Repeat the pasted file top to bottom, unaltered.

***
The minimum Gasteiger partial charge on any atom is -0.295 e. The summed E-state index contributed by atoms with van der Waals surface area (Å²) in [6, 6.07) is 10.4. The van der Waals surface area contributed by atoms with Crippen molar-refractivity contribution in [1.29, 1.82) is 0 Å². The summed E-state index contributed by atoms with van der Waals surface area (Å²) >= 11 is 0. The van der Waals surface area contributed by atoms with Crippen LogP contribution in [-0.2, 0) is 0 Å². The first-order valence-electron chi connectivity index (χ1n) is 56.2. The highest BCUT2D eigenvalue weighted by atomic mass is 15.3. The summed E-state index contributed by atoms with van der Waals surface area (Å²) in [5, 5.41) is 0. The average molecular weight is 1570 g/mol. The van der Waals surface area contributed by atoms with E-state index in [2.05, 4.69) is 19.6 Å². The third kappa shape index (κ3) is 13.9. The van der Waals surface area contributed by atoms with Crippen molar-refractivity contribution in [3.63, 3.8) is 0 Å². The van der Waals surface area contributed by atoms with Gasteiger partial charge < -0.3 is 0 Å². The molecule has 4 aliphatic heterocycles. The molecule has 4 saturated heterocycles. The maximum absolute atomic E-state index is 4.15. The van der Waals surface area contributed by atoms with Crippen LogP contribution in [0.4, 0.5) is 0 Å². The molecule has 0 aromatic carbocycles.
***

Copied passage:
The minimum Gasteiger partial charge on any atom is -0.295 e. The summed E-state index contributed by atoms with van der Waals surface area (Å²) in [6, 6.07) is 10.4. The van der Waals surface area contributed by atoms with Crippen molar-refractivity contribution in [1.29, 1.82) is 0 Å². The summed E-state index contributed by atoms with van der Waals surface area (Å²) >= 11 is 0. The van der Waals surface area contributed by atoms with Crippen LogP contribution in [-0.2, 0) is 0 Å². The first-order valence-electron chi connectivity index (χ1n) is 56.2. The highest BCUT2D eigenvalue weighted by atomic mass is 15.3. The summed E-state index contributed by atoms with van der Waals surface area (Å²) in [5, 5.41) is 0. The average molecular weight is 1570 g/mol. The van der Waals surface area contributed by atoms with E-state index in [2.05, 4.69) is 19.6 Å². The third kappa shape index (κ3) is 13.9. The van der Waals surface area contributed by atoms with Crippen molar-refractivity contribution in [3.63, 3.8) is 0 Å². The van der Waals surface area contributed by atoms with Gasteiger partial charge < -0.3 is 0 Å². The molecule has 4 aliphatic heterocycles. The molecule has 4 saturated heterocycles. The maximum absolute atomic E-state index is 4.15. The van der Waals surface area contributed by atoms with Crippen LogP contribution in [0.4, 0.5) is 0 Å². The molecule has 0 aromatic carbocycles.